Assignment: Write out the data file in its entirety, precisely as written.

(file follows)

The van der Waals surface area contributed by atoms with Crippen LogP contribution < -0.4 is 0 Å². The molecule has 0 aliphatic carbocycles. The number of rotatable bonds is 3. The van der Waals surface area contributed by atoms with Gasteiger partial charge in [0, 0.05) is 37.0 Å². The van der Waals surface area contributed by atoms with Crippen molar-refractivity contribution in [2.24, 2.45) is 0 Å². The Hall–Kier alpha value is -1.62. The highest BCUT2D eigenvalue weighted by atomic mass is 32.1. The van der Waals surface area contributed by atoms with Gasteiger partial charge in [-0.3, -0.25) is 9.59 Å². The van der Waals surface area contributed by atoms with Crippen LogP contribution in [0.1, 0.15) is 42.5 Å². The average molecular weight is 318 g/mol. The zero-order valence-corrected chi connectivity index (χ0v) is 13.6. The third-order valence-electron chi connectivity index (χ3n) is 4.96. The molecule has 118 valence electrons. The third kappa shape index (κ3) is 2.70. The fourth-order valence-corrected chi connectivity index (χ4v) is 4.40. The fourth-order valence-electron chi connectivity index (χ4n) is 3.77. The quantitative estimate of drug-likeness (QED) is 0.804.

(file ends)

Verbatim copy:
The van der Waals surface area contributed by atoms with Crippen LogP contribution < -0.4 is 0 Å². The molecule has 0 aliphatic carbocycles. The number of rotatable bonds is 3. The van der Waals surface area contributed by atoms with Gasteiger partial charge in [0, 0.05) is 37.0 Å². The van der Waals surface area contributed by atoms with Crippen molar-refractivity contribution in [2.24, 2.45) is 0 Å². The Hall–Kier alpha value is -1.62. The highest BCUT2D eigenvalue weighted by atomic mass is 32.1. The van der Waals surface area contributed by atoms with Gasteiger partial charge in [-0.3, -0.25) is 9.59 Å². The van der Waals surface area contributed by atoms with Crippen LogP contribution in [0.1, 0.15) is 42.5 Å². The average molecular weight is 318 g/mol. The zero-order valence-corrected chi connectivity index (χ0v) is 13.6. The third-order valence-electron chi connectivity index (χ3n) is 4.96. The molecule has 118 valence electrons. The third kappa shape index (κ3) is 2.70. The fourth-order valence-corrected chi connectivity index (χ4v) is 4.40. The fourth-order valence-electron chi connectivity index (χ4n) is 3.77. The quantitative estimate of drug-likeness (QED) is 0.804.